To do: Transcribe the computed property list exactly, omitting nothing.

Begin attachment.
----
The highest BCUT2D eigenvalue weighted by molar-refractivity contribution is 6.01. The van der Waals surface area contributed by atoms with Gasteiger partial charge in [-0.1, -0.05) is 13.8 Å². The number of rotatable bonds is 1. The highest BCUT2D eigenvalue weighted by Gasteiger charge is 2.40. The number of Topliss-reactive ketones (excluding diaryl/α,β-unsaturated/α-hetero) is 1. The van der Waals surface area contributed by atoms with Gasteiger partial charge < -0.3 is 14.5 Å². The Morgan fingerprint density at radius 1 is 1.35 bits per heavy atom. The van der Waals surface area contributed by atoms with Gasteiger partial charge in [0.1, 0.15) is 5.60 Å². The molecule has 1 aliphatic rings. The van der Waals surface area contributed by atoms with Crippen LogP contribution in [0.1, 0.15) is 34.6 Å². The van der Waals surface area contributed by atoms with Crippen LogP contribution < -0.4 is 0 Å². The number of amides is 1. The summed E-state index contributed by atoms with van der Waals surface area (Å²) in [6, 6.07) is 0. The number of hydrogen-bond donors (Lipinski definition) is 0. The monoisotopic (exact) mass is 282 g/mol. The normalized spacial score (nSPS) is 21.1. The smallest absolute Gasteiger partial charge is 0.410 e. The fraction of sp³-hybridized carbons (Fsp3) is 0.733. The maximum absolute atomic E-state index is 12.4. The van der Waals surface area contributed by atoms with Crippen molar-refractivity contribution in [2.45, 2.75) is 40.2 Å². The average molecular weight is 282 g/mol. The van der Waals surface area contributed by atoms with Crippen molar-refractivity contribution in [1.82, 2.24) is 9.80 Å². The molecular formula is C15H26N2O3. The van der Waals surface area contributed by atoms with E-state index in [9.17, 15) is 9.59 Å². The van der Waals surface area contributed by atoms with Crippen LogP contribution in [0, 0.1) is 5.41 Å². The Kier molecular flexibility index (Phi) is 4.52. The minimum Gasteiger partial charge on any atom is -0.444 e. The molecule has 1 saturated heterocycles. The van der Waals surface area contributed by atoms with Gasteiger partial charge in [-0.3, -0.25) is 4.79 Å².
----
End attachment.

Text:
The highest BCUT2D eigenvalue weighted by molar-refractivity contribution is 6.01. The van der Waals surface area contributed by atoms with Gasteiger partial charge in [-0.1, -0.05) is 13.8 Å². The number of rotatable bonds is 1. The highest BCUT2D eigenvalue weighted by Gasteiger charge is 2.40. The number of Topliss-reactive ketones (excluding diaryl/α,β-unsaturated/α-hetero) is 1. The van der Waals surface area contributed by atoms with Gasteiger partial charge < -0.3 is 14.5 Å². The Morgan fingerprint density at radius 1 is 1.35 bits per heavy atom. The van der Waals surface area contributed by atoms with Gasteiger partial charge in [0.1, 0.15) is 5.60 Å². The molecule has 1 aliphatic rings. The van der Waals surface area contributed by atoms with Crippen LogP contribution in [0.1, 0.15) is 34.6 Å². The van der Waals surface area contributed by atoms with Crippen LogP contribution < -0.4 is 0 Å². The number of amides is 1. The summed E-state index contributed by atoms with van der Waals surface area (Å²) in [6, 6.07) is 0. The number of hydrogen-bond donors (Lipinski definition) is 0. The monoisotopic (exact) mass is 282 g/mol. The normalized spacial score (nSPS) is 21.1. The smallest absolute Gasteiger partial charge is 0.410 e. The fraction of sp³-hybridized carbons (Fsp3) is 0.733. The maximum absolute atomic E-state index is 12.4. The van der Waals surface area contributed by atoms with Crippen molar-refractivity contribution in [2.45, 2.75) is 40.2 Å². The average molecular weight is 282 g/mol. The van der Waals surface area contributed by atoms with Crippen molar-refractivity contribution in [1.82, 2.24) is 9.80 Å². The molecular formula is C15H26N2O3. The van der Waals surface area contributed by atoms with E-state index in [9.17, 15) is 9.59 Å². The van der Waals surface area contributed by atoms with Crippen LogP contribution in [0, 0.1) is 5.41 Å². The Kier molecular flexibility index (Phi) is 4.52. The minimum Gasteiger partial charge on any atom is -0.444 e. The molecule has 1 saturated heterocycles. The van der Waals surface area contributed by atoms with Gasteiger partial charge in [-0.3, -0.25) is 4.79 Å².